Q: You have been trying to push through an ambitious tax-reform program to raise more revenue for social programs and to reduce dependence on oil revenues, which provide one-third of the tax base. But Congress is balking at your proposal to levy a 15% value-added tax on food and medicine, saying it will hurt the poor the most.
A: It's not easy to convince Congress of the need for reform. But the comments and suggestions we have been getting from the [congressional] working groups have been encouraging. We should be able to pass the reform within one and a half months. [It may mean] a watering down of the value-added tax, but I think we'll get all the revenue we need.
Q: Thanks to the North American Free Trade Agreement, the economies of Mexico and the U.S. are "married" -- Mexico now sends 88% of its exports to the U.S. But it has taken most of this year for policymakers here to realize the U.S. slowdown would seriously affect Mexico's economy.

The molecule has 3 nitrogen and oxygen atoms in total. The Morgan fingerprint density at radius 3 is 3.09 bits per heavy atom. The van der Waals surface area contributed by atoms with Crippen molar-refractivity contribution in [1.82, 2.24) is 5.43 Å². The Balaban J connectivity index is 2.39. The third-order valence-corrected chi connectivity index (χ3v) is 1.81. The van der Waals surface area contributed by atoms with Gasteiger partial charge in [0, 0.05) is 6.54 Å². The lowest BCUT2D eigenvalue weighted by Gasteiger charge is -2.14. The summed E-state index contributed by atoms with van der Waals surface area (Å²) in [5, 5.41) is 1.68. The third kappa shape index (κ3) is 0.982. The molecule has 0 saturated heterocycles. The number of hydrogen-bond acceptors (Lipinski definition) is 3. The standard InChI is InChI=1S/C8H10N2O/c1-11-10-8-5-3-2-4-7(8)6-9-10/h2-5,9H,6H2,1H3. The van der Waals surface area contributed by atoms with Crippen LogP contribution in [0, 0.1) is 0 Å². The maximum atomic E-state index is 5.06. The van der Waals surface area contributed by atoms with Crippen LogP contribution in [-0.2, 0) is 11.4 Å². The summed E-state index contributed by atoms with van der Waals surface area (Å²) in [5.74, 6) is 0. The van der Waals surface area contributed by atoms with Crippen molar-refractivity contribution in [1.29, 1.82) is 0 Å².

A: Well, [it's because] consumption, just like in the States, kept on going in Mexico, and I don't know why. In the States, the explanation is that people were refinancing mortgages because of the high real estate values, refinancing them to finance consumption. Here [in Mexico], what people did was decrease their savings. Private consumption [in Mexico] was very high at the beginning of the year, and it has been coming down lower every month.
[In other areas, Mexico closely followed U.S. trends.] Mexican investment started decreasing right away: You could see capital expenditures starting to decrease as of the first quarter of this year, so it seems that at least the private investment was very well synchronized with what happened in the States, and perhaps the reason is that [most] private investment has to do with exports, and our exports started weakening immediately. Industrial production in Mexico started falling in November of last year.
By Geri Smith